I bought a shrink-wrapped Windows 7 upgrade. It came the next day. I plunked it into the DVD drive. There was no autorun screen. I brought up the file manager and couldn’t find the disk. I took it out and put it back in again, saw it in the file manager, and double clicked on the setup program, thinking that this was not an auspicious beginning.
There were a few questions from the setup program, the most meaningful one being do you want a clean install or an upgrade in place. I chose the latter. This was a test, after all; why make it easy on the OS? The setup program thought for a few seconds, and then I was treated to a beautiful anti-aliased graphic background with a progress window on it.
I’m sure most of you remember the days when OS installations started with a command-line screen, and then, about two thirds of the way though the install, the OS finally had enough of itself in place that it could put up some nice flashy windows. It was a great moment, and one that reminded me of the transition from the apes around the monolith to the rocket docking with the space station in 2001. Well, those days are gone; the Windows 7 installation starts pretty and stays pretty.
The upgrade took two and a half hours. That seems like a long time. I blame the laptop disk. It’s a 5400 rpm drive with a typically slow arm, and the installation is pretty disk-intensive.
When the installation program declared success, I made some setup choices on a couple of screens, and, without a reboot, it told me to hit Ctl-Alt-Del to log in. I did. It refused to log me in to the Windows 2008 Server domain, saying there was a credential problem. I logged in to the machine itself as administrator, and set about to upgrade the display driver, which wasn’t on my desktop any more, since I couldn’t log in as a network user. Pulling it off the server (the network itself appeared to work), all 200 MB of it, I installed it. After that, it wanted a reboot. I said OK.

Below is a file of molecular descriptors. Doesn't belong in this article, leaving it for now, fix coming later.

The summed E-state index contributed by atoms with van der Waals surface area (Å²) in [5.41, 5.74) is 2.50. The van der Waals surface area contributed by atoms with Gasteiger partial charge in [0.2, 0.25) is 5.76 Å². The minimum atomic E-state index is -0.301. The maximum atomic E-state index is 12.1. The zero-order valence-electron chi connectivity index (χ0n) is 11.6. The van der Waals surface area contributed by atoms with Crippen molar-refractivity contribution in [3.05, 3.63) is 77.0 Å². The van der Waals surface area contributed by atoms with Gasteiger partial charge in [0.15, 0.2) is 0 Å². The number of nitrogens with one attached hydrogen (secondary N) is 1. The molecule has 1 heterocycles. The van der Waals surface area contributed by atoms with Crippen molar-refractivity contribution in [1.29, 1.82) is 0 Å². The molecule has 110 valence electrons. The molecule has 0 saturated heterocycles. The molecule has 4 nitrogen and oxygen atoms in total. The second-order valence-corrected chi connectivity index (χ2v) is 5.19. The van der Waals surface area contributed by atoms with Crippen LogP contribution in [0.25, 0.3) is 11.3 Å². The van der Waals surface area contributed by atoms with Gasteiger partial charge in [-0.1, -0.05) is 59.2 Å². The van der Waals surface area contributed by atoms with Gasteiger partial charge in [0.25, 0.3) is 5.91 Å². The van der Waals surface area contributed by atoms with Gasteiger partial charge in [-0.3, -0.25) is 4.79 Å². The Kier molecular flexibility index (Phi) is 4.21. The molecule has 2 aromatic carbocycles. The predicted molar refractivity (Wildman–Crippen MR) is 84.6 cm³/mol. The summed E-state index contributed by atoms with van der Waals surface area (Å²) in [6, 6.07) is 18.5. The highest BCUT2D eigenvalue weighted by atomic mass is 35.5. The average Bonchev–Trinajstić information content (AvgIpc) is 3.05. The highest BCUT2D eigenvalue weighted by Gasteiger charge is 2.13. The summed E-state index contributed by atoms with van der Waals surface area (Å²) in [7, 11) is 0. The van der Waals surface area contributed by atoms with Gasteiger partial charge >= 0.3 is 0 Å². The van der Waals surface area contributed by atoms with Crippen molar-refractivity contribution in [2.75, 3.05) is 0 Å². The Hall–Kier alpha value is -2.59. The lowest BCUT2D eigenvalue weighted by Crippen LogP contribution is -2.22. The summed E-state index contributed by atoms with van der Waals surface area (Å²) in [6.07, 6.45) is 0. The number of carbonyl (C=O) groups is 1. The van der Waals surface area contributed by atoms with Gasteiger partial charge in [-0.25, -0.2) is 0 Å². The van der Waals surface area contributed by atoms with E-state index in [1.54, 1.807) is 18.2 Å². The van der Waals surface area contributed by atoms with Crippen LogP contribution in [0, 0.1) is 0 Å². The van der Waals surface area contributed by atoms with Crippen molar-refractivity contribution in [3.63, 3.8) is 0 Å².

Then I got to watch Windows 7 boot for the first time. It was a bit faster than Vista, but it sure didn’t take my breath away. However, this was on a laptop with a slow disk, and I’m not used to that combination. There was a nice moment while the software performed an animation, with four color firefly-like lights dancing around and coalescing into the logo. I was less than pleased when I noticed that the disk light went off during the show; did Window 7 really slow up the boot process so it could give me a thrill?
Logging in locally again, I ran Windows Update, which found six things to install, mostly security updates. I let the updater do its thing, and rebooted again as per instructions. When I logged in again, I reran Windows Update, and found one more security update. While I was installing updates, I looked at the optional ones. There were five driver updates, including one for the NVIDIA display controller. I picked all the ones but that one, since I had already updated the display driver, and clicked install. Yet another restart ensued.
Then I tried to fix the domain problem. I ran a wizard to get the computer to join the domain. It worked. When the machine rebooted (are you counting?) I logged in to the domain OK, but not to my old desktop: the OS set up a new one for me. I went back and reran the wizard, this time giving it the shorthand domain name Kasson, as opposed to the long version (home.kasson.com). One more reboot, and I was looking at the right desktop.
All in all, a pretty smooth upgrade. I’ll comment on the OS when I’ve gotten more time on it.